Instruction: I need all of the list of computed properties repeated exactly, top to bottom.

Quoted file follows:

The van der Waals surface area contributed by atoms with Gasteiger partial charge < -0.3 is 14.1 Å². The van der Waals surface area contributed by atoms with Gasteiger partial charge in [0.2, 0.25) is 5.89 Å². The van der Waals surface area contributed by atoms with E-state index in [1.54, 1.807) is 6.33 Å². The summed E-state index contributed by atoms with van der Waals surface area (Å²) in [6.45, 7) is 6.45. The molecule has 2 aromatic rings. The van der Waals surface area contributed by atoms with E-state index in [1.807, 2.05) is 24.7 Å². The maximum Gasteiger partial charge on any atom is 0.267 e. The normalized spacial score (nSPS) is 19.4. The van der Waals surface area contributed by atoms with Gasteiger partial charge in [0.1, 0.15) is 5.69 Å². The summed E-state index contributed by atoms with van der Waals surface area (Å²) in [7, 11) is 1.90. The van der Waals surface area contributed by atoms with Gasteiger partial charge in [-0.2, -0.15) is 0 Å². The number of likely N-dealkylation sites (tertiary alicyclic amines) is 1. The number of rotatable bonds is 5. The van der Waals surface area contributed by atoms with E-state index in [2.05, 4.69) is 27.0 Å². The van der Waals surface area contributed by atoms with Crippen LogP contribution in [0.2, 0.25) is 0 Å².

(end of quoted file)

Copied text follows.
The van der Waals surface area contributed by atoms with Gasteiger partial charge < -0.3 is 14.1 Å². The van der Waals surface area contributed by atoms with Gasteiger partial charge in [0.2, 0.25) is 5.89 Å². The van der Waals surface area contributed by atoms with E-state index in [1.54, 1.807) is 6.33 Å². The summed E-state index contributed by atoms with van der Waals surface area (Å²) in [6.45, 7) is 6.45. The molecule has 2 aromatic rings. The van der Waals surface area contributed by atoms with E-state index in [1.807, 2.05) is 24.7 Å². The maximum Gasteiger partial charge on any atom is 0.267 e. The normalized spacial score (nSPS) is 19.4. The van der Waals surface area contributed by atoms with Gasteiger partial charge in [0.1, 0.15) is 5.69 Å². The summed E-state index contributed by atoms with van der Waals surface area (Å²) in [7, 11) is 1.90. The van der Waals surface area contributed by atoms with Gasteiger partial charge in [-0.2, -0.15) is 0 Å². The number of likely N-dealkylation sites (tertiary alicyclic amines) is 1. The number of rotatable bonds is 5. The van der Waals surface area contributed by atoms with E-state index in [2.05, 4.69) is 27.0 Å². The van der Waals surface area contributed by atoms with Crippen LogP contribution in [0.2, 0.25) is 0 Å².